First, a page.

Authors try to capture their readers' emotions. Before reading Sun Tunnels and Secrets (provided by the publisher), I concentrated on creating grief, fear, and joy in my stories, but now I realized humor is not only an effective, writing garnish, but it's also a powerful "tunnel" to emotion. Who hasn't laughed so hard they cried? Or cried so hard they laughed? My point is, humor has the power to connect stories to their audiences, and Sun Tunnels and Secrets is filled with that power.
Case in point, Warburton's protagonists are more than people, their characters. By "characters," I mean they're the slightly "off," yet truly lovable people whose unconventional antics make life a bit more enjoyable. We all know them. They're kind of like the nosy yet too daring Sadie Hoffmiller in Josi Kilpack's culinary mysteries.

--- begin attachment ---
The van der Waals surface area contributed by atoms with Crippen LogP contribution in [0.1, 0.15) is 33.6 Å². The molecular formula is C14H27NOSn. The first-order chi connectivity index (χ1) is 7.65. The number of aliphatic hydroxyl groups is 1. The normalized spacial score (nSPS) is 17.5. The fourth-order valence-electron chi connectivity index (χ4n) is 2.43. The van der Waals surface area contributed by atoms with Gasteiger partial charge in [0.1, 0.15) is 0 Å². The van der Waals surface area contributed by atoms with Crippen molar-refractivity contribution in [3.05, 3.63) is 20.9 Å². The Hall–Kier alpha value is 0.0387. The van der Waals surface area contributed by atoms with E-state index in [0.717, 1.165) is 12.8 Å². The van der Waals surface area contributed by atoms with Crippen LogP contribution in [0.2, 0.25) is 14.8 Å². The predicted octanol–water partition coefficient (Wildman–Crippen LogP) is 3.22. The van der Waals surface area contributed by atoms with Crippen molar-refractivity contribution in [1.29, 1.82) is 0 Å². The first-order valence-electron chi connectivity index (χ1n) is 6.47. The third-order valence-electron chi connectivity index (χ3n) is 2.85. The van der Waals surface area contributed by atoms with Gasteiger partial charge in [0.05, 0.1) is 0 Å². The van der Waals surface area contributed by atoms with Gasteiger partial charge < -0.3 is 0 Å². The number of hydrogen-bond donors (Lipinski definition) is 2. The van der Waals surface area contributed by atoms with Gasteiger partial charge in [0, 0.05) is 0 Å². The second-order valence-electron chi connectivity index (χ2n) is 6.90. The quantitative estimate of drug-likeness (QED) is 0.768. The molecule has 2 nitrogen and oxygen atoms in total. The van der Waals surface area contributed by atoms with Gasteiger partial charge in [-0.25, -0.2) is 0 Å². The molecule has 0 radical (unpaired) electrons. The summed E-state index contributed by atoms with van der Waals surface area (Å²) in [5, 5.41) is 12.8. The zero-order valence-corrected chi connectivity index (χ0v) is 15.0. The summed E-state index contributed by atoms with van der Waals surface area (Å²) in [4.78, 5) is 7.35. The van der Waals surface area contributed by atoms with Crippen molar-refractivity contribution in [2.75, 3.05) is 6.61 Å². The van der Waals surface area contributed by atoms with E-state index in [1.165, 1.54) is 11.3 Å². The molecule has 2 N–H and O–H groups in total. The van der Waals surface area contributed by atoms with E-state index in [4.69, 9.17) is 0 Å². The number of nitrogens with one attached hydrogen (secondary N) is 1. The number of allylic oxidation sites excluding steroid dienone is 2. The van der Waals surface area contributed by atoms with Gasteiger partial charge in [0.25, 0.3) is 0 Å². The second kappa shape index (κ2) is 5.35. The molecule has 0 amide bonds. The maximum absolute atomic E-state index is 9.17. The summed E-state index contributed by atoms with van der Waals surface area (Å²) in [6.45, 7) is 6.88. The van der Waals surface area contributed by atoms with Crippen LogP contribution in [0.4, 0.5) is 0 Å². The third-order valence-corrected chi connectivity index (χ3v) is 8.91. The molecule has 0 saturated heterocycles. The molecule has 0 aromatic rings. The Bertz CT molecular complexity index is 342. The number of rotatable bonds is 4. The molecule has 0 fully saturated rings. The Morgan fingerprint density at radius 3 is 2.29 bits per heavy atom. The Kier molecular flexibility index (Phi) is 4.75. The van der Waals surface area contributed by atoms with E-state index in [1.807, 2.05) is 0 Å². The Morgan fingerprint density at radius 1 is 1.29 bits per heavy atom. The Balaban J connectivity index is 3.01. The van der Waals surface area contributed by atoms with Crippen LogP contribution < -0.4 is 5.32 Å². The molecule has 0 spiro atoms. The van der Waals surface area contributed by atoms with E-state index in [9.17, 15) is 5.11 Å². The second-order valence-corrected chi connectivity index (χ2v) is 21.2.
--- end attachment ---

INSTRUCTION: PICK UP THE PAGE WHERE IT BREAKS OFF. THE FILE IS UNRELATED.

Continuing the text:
Sun Tunnels and Secrets incorporates other humorous elements as well. In fact, it reminds me of a zany cross between the movies, Driving Miss Daisy and Pure Luck; it's filled with laugh-out-loud humor (one sister refuses to die in Tremonton, Utah, because she can't stand the thought of a certain mortician laying her out),wild coincidences that somehow make sense (finding a naked, dead man out in the middle of nowhere who just happens to be able to help solve a long, lost family secret), and age-old insights that can only be taught with gentle wit (I'll let you pick these out for yourself.).